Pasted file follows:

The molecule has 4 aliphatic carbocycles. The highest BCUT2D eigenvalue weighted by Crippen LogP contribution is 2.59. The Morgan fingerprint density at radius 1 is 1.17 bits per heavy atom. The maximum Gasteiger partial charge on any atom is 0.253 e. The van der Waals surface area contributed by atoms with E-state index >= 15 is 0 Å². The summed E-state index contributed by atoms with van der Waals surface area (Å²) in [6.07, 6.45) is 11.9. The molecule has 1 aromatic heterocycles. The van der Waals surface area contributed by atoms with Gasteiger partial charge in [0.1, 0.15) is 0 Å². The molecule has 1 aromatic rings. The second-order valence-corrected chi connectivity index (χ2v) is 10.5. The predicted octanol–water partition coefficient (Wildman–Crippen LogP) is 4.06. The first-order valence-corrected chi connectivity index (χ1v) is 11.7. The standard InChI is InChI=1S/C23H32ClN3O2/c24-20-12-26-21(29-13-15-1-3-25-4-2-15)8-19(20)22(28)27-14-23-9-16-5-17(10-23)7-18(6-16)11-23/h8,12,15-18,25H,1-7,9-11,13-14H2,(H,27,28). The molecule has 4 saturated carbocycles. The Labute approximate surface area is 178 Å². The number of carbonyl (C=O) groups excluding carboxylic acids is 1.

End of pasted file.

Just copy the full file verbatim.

The molecule has 4 aliphatic carbocycles. The highest BCUT2D eigenvalue weighted by Crippen LogP contribution is 2.59. The Morgan fingerprint density at radius 1 is 1.17 bits per heavy atom. The maximum Gasteiger partial charge on any atom is 0.253 e. The van der Waals surface area contributed by atoms with E-state index >= 15 is 0 Å². The summed E-state index contributed by atoms with van der Waals surface area (Å²) in [6.07, 6.45) is 11.9. The molecule has 1 aromatic heterocycles. The van der Waals surface area contributed by atoms with Gasteiger partial charge in [0.1, 0.15) is 0 Å². The molecule has 1 aromatic rings. The second-order valence-corrected chi connectivity index (χ2v) is 10.5. The predicted octanol–water partition coefficient (Wildman–Crippen LogP) is 4.06. The first-order valence-corrected chi connectivity index (χ1v) is 11.7. The standard InChI is InChI=1S/C23H32ClN3O2/c24-20-12-26-21(29-13-15-1-3-25-4-2-15)8-19(20)22(28)27-14-23-9-16-5-17(10-23)7-18(6-16)11-23/h8,12,15-18,25H,1-7,9-11,13-14H2,(H,27,28). The molecule has 4 saturated carbocycles. The Labute approximate surface area is 178 Å². The number of carbonyl (C=O) groups excluding carboxylic acids is 1.